Averitt Files Legislation to Insure
Working Texans Without Health Insurance
Senator Kip Averitt discusses proposed health insurance legislation for small businesses in a Capitol press conference.
Austin - Senator Kip Averitt of Waco filed proposed legislation today that he says can help small businesses obtain health insurance for their employees. Senate Bill (SB) 10 would allow businesses to combine together as a single entity when negotiating health insurance to allow them to receive the savings that large businesses enjoy. In addition, the bill would provide a two percent tax credit to insurance providers as an incentive to cover previously uninsured persons.
"Insurance companies calculate their rates based upon the number of participants. If we let small businesses combine, we can save them money and ensure that Texans with jobs have health insurance," said Averitt at today's Capitol press conference. Legislators supporting SB 10 include San Antonio Senator Leticia Van de Putte, Victoria Senator Ken Armbrister, Wichita Falls Senator Craig Estes, and The Woodlands Senator Tommy Williams, along with Lieutenant Governor David Dewhurst and Governor Rick Perry.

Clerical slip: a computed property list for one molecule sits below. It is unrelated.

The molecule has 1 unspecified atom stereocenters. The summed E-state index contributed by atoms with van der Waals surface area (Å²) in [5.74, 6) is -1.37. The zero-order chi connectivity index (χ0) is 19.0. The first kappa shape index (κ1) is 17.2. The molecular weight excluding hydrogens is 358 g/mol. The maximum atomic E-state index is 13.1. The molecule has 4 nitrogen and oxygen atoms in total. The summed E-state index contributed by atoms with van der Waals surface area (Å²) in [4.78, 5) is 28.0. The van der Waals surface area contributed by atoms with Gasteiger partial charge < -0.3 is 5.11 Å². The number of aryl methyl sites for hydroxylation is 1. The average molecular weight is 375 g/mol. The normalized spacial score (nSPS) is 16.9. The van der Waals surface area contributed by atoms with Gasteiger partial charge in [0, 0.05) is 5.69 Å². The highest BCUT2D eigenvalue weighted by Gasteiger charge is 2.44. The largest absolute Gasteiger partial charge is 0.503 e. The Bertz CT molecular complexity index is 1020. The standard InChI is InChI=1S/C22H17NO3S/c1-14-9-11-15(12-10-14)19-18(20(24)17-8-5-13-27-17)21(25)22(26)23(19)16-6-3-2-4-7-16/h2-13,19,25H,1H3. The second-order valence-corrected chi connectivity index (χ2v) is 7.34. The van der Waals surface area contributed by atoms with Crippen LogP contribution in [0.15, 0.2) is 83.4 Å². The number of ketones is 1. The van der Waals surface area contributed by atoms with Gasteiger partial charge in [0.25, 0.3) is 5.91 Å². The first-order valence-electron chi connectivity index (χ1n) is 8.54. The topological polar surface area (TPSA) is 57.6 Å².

In continued testimony about the budget, the Senate Committee on Finance heard today from the Texas Department of Criminal Justice, often referred to as TDCJ. The Lieutenant Governor applauded the agency for working towards freeing four thousand prison beds despite an increasing prison population and a seven percent reduction in their budget this fiscal year. To accomplish this, TDCJ plans to convert a youth facility in Bryan back into a transfer facility for adult inmates, shorten the substance abuse treatment program from nine to six months, and possibly add more than one thousand beds to existing facilities. Dewhurst refuses to support anything that would compromise public safety, saying "We are going to continue to provide for the safety of all Texans."
The Senate will reconvene Thursday, February 20, 2003, at 10:00 a.m.
Session video and all other webcast recordings can be accessed from the Senate website's audio and video archive pages.